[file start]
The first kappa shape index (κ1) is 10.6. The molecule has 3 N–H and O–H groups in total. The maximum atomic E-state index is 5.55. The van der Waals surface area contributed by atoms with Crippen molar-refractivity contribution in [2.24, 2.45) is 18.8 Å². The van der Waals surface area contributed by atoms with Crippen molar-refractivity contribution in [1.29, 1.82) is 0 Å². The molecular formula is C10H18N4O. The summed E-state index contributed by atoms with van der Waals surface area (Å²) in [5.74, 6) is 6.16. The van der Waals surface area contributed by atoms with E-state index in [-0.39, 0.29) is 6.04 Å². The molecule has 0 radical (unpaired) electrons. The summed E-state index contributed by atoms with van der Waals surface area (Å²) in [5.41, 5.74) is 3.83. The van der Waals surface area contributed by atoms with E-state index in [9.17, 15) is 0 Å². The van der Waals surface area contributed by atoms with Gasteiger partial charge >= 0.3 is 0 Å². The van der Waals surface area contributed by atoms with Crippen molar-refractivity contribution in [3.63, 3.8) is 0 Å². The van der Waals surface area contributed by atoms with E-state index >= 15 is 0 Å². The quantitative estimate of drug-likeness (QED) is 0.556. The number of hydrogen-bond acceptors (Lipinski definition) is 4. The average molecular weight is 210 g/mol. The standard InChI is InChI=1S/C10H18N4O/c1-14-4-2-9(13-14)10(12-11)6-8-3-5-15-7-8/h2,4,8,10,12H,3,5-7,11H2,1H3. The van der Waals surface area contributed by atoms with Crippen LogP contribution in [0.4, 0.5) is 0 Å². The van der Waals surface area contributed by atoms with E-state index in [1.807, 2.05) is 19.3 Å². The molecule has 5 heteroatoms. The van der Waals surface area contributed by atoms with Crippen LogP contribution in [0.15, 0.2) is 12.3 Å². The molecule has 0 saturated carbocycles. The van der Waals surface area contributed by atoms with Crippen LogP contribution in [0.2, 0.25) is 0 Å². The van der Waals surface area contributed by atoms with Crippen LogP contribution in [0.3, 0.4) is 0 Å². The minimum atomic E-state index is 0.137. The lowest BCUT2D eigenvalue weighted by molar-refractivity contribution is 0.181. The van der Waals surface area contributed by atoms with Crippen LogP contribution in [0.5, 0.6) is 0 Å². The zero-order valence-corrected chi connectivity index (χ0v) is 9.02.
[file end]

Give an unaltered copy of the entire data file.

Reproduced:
The first kappa shape index (κ1) is 10.6. The molecule has 3 N–H and O–H groups in total. The maximum atomic E-state index is 5.55. The van der Waals surface area contributed by atoms with Crippen molar-refractivity contribution in [2.24, 2.45) is 18.8 Å². The van der Waals surface area contributed by atoms with Crippen molar-refractivity contribution in [1.29, 1.82) is 0 Å². The molecular formula is C10H18N4O. The summed E-state index contributed by atoms with van der Waals surface area (Å²) in [5.74, 6) is 6.16. The van der Waals surface area contributed by atoms with E-state index in [-0.39, 0.29) is 6.04 Å². The molecule has 0 radical (unpaired) electrons. The summed E-state index contributed by atoms with van der Waals surface area (Å²) in [5.41, 5.74) is 3.83. The van der Waals surface area contributed by atoms with E-state index in [9.17, 15) is 0 Å². The van der Waals surface area contributed by atoms with Gasteiger partial charge >= 0.3 is 0 Å². The van der Waals surface area contributed by atoms with Crippen molar-refractivity contribution in [3.63, 3.8) is 0 Å². The van der Waals surface area contributed by atoms with E-state index >= 15 is 0 Å². The quantitative estimate of drug-likeness (QED) is 0.556. The number of hydrogen-bond acceptors (Lipinski definition) is 4. The average molecular weight is 210 g/mol. The standard InChI is InChI=1S/C10H18N4O/c1-14-4-2-9(13-14)10(12-11)6-8-3-5-15-7-8/h2,4,8,10,12H,3,5-7,11H2,1H3. The van der Waals surface area contributed by atoms with Crippen LogP contribution in [0.4, 0.5) is 0 Å². The van der Waals surface area contributed by atoms with E-state index in [1.807, 2.05) is 19.3 Å². The molecule has 5 heteroatoms. The van der Waals surface area contributed by atoms with Crippen LogP contribution in [0.15, 0.2) is 12.3 Å². The molecule has 0 saturated carbocycles. The van der Waals surface area contributed by atoms with Crippen LogP contribution in [0.2, 0.25) is 0 Å². The van der Waals surface area contributed by atoms with Crippen LogP contribution in [0.3, 0.4) is 0 Å². The minimum atomic E-state index is 0.137. The lowest BCUT2D eigenvalue weighted by molar-refractivity contribution is 0.181. The van der Waals surface area contributed by atoms with Crippen LogP contribution in [0.5, 0.6) is 0 Å². The zero-order valence-corrected chi connectivity index (χ0v) is 9.02.